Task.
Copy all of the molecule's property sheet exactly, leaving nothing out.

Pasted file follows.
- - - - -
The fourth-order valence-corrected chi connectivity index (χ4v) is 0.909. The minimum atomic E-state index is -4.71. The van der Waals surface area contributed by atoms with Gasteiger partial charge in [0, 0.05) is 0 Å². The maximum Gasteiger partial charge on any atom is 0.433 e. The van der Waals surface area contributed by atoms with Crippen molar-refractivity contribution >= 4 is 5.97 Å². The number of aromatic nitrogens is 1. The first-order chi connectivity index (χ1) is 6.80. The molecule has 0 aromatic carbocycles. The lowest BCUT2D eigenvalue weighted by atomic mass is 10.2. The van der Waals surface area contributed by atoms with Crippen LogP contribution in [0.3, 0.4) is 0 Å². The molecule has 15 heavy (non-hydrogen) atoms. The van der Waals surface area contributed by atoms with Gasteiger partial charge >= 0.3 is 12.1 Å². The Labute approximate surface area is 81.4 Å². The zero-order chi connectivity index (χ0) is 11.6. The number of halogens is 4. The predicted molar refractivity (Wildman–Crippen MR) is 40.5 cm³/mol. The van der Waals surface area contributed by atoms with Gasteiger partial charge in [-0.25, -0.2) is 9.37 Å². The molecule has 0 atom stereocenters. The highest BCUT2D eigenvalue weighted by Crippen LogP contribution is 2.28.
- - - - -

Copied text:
The fourth-order valence-corrected chi connectivity index (χ4v) is 0.909. The minimum atomic E-state index is -4.71. The van der Waals surface area contributed by atoms with Gasteiger partial charge in [0, 0.05) is 0 Å². The maximum Gasteiger partial charge on any atom is 0.433 e. The van der Waals surface area contributed by atoms with Crippen molar-refractivity contribution >= 4 is 5.97 Å². The number of aromatic nitrogens is 1. The first-order chi connectivity index (χ1) is 6.80. The molecule has 0 aromatic carbocycles. The lowest BCUT2D eigenvalue weighted by atomic mass is 10.2. The van der Waals surface area contributed by atoms with Crippen LogP contribution in [0.3, 0.4) is 0 Å². The molecule has 15 heavy (non-hydrogen) atoms. The van der Waals surface area contributed by atoms with Gasteiger partial charge >= 0.3 is 12.1 Å². The Labute approximate surface area is 81.4 Å². The zero-order chi connectivity index (χ0) is 11.6. The number of halogens is 4. The predicted molar refractivity (Wildman–Crippen MR) is 40.5 cm³/mol. The van der Waals surface area contributed by atoms with Gasteiger partial charge in [-0.25, -0.2) is 9.37 Å². The molecule has 0 atom stereocenters. The highest BCUT2D eigenvalue weighted by Crippen LogP contribution is 2.28.